Posts tagged media messages

The New Partnership Between the WWE and the NEA: I See How It’s Good for the Companies, but How Do the Kids Benefit?


This is an interesting & compelling article by Rosalind Wiseman on the partnership between the WWE and the National Education Association.  She talks about the irony of the anti-bullying message that the WWE purports to deliver and the political & business agenda that motivates their efforts to become more “family-friendly.”

It is clear how the WWE benefits from a partnership with the NEA.  And I even “get” how the NEA thought this partnership might be a good idea.  But I can’t for the life of me figure out how kids are supposed to benefit.  Isn’t that the group that both say they are aiming to reach?  Seems like a whole lot of exploitation to me…

The Healthy Media for Youth Act


According to

  • More than half of girls (55 percent) admit they diet to lose weight
  • 42 percent of girls know someone their age who forced themselves to throw up after eating
  • 37 percent know someone who has been diagnosed with an eating disorder
  • 31 percent admit to starving themselves or refusing to eat as a strategy to lose weight.

According to the Girls Inc, even young girls, 3rd through 5th grade, worry about their appearance (54 percent), and specifically their weight (37 percent).

The American Psychological Association’s Report on the Sexualization of Girls (2007) found that three of the most common (more…)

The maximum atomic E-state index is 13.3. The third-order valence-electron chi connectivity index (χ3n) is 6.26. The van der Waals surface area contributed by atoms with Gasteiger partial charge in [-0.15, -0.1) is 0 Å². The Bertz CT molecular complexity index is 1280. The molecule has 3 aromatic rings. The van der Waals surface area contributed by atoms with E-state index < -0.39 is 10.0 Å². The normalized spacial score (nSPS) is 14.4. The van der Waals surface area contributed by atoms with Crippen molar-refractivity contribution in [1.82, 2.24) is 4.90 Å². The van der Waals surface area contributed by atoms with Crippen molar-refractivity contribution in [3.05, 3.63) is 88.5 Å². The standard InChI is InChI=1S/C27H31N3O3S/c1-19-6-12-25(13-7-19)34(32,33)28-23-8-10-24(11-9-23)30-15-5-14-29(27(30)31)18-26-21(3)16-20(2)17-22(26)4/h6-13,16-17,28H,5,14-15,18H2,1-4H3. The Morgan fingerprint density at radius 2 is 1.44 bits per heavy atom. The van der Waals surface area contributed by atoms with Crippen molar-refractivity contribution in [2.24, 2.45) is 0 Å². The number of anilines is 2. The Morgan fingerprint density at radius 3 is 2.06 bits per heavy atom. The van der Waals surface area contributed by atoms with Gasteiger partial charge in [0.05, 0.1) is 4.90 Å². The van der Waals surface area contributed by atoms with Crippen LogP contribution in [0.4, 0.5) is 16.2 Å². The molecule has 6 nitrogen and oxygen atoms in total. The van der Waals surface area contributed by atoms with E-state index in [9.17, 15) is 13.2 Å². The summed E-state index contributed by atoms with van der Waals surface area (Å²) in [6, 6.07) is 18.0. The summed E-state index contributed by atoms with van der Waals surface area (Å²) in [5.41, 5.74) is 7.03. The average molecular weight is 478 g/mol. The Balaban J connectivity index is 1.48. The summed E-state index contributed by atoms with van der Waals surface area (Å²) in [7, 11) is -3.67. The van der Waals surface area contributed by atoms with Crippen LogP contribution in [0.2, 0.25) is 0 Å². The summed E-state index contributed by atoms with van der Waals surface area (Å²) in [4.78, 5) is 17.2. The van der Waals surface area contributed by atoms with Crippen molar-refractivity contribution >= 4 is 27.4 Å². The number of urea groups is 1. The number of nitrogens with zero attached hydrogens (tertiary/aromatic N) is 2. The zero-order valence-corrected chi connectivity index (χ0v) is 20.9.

Seven Going on Seventeen: What Parents Can Do About Sexualized Media Messages for Girls


“In each case, girls are being presented with an extremely narrow definition of femininity – one that is largely focused on how they are seen by others.”

Check out this great article that includes helpful guidelines for parents about talking with their daughters about media messages.  I (more…)

Monster High Brings the Power of Kindness to Girls


I now hate to admit it, but whenever my daughters and I approached the Monster High Dolls display at our local Target, I intentionally called their attention to something else in the aisle, trying to distract them from the dolls.  My rationale: upon quick glance, I assumed they were the next generation of Bratz dolls, the hypersexualized barbie-esque doll that I promised never to buy.

Imagine my surprise when I came upon this article which corrected my off-the-mark assumption.  According to Mattel rep,  Lori Patel, “The Monster High brand uses the monster metaphor to show girls that it is ok to be different and that our unique differences should be celebrated.””


>Parents, Don’t Dress Your Girls Like Tramps by LZ Granderson


>”Friends bow to peer pressure. Parents say, ‘No, and that’s the end of it.'”

Just came across this article on by LZ Granderson.  It is so brilliantly written and so completely true regarding the clothing options available for young girls…and a parent’s role in making decisions for their kids–cool points notwithstanding!

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